Trump praises U.S. on World Cup success after row with captain

NEW YORK (Reuters) – U.S. President Donald Trump praised the women’s national soccer team in the wake of their World Cup triumph on Sunday and said he would look into inviting them to the White House, just days after a spat with the captain.

“Congratulations to the U.S. Women’s Soccer Team on winning the World Cup! Great and exciting play. America is proud of you all!” tweeted Trump, who had exchanged barbs with player of the tournament Megan Rapinoe during the finals in France.

After Rapinoe, who led her side to victory on Sunday, told a reporter last month she would not go to the White House if the team were invited, Trump fired off a series of tweets saying: “Megan should WIN first before she TALKS! Finish the job!…”

“Megan should never disrespect our Country, the White House, or our Flag, especially since so much has been done for her & the team. Be proud of the Flag that you wear. The USA is doing GREAT!”

He went on to promise a White House invitation to the team “win or lose.”

However, when asked by reporters on Sunday if Trump would invite the team to the White House, he said, “We haven’t really thought about it. We will look at that.”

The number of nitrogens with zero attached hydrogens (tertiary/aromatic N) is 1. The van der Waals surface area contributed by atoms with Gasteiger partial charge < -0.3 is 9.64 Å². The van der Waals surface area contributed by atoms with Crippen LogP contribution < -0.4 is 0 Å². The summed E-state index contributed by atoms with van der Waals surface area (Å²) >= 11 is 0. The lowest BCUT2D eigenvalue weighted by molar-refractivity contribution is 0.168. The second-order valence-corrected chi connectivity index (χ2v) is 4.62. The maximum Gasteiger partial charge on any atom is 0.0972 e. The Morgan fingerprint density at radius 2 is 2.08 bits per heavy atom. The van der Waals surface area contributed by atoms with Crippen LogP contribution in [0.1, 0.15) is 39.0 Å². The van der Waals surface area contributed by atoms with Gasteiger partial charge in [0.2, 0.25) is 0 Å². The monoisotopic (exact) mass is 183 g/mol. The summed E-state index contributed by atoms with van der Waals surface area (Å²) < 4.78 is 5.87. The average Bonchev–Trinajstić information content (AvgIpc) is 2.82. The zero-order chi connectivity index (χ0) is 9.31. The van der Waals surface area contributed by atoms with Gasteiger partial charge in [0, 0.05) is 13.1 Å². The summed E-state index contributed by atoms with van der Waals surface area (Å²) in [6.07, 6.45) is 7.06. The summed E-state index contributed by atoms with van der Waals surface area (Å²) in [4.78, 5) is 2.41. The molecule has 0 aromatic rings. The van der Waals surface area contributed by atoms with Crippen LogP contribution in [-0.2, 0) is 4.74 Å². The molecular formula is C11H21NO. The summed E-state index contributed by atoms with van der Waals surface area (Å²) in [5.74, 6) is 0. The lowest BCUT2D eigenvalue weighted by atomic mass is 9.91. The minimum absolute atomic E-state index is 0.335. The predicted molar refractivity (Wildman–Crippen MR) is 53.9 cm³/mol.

English-born U.S. national team coach Jill Ellis said she would not bet on an invite.

The United States duly claimed their fourth World Cup title with a 2-0 victory over the Netherlands in Lyon, with goals from Rapinoe and Rose Lavelle.

FILE PHOTO: U.S. President Donald Trump speaks at a joint news conference with Poland’s President Andrzej Dudain (not shown) in the Rose Garden at the White House in Washington, U.S., June 12, 2019. REUTERS/Kevin Lamarque

Former U.S. presidents Barack Obama and Bill Clinton also tweeted their congratulations, along with numerous other politicians, athletes and celebrities.

Trump also waded into the female athlete pay debate, saying that he “would like to see” women paid as much as their male counterparts, but noted that further study was needed.

Rapinoe on Saturday took aim at world soccer’s governing body FIFA over a sizeable gap in the prize money offered to women’s World cup champions compared to male winners.

Reporting by Amy Tennery, additional reporting by Jeff Mason and Christian Radnedge; Additional Writing by Alexandra Alper; Editing by ken Ferris and James Dalgleish

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